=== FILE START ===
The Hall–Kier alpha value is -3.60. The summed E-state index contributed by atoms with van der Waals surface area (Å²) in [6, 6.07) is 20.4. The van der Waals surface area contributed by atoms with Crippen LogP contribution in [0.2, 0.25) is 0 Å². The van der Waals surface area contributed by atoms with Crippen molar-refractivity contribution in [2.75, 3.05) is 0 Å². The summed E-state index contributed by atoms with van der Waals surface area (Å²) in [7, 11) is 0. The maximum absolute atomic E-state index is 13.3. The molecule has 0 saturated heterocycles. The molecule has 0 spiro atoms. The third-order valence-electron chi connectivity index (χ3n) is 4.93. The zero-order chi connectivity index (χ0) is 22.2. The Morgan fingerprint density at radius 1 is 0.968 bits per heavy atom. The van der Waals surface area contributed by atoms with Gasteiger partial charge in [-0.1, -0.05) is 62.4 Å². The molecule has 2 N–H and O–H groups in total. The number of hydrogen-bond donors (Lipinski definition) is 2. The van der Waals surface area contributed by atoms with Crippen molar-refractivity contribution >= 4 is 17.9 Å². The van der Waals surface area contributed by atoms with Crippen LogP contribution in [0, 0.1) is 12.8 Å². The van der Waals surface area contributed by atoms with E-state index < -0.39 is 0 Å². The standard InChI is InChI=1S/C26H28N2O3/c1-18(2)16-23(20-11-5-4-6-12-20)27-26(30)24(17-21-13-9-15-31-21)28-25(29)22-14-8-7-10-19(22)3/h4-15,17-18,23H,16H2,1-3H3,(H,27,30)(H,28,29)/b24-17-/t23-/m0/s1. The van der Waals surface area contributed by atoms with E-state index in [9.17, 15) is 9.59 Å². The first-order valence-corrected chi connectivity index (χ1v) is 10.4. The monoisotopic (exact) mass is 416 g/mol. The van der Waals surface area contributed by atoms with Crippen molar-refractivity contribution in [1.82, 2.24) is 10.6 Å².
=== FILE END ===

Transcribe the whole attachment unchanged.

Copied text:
The Hall–Kier alpha value is -3.60. The summed E-state index contributed by atoms with van der Waals surface area (Å²) in [6, 6.07) is 20.4. The van der Waals surface area contributed by atoms with Crippen LogP contribution in [0.2, 0.25) is 0 Å². The van der Waals surface area contributed by atoms with Crippen molar-refractivity contribution in [2.75, 3.05) is 0 Å². The summed E-state index contributed by atoms with van der Waals surface area (Å²) in [7, 11) is 0. The maximum absolute atomic E-state index is 13.3. The molecule has 0 saturated heterocycles. The molecule has 0 spiro atoms. The third-order valence-electron chi connectivity index (χ3n) is 4.93. The zero-order chi connectivity index (χ0) is 22.2. The Morgan fingerprint density at radius 1 is 0.968 bits per heavy atom. The van der Waals surface area contributed by atoms with Gasteiger partial charge in [-0.1, -0.05) is 62.4 Å². The molecule has 2 N–H and O–H groups in total. The number of hydrogen-bond donors (Lipinski definition) is 2. The van der Waals surface area contributed by atoms with Crippen molar-refractivity contribution >= 4 is 17.9 Å². The van der Waals surface area contributed by atoms with Crippen LogP contribution in [0, 0.1) is 12.8 Å². The van der Waals surface area contributed by atoms with E-state index < -0.39 is 0 Å². The standard InChI is InChI=1S/C26H28N2O3/c1-18(2)16-23(20-11-5-4-6-12-20)27-26(30)24(17-21-13-9-15-31-21)28-25(29)22-14-8-7-10-19(22)3/h4-15,17-18,23H,16H2,1-3H3,(H,27,30)(H,28,29)/b24-17-/t23-/m0/s1. The van der Waals surface area contributed by atoms with E-state index in [9.17, 15) is 9.59 Å². The first-order valence-corrected chi connectivity index (χ1v) is 10.4. The monoisotopic (exact) mass is 416 g/mol. The van der Waals surface area contributed by atoms with Crippen molar-refractivity contribution in [1.82, 2.24) is 10.6 Å².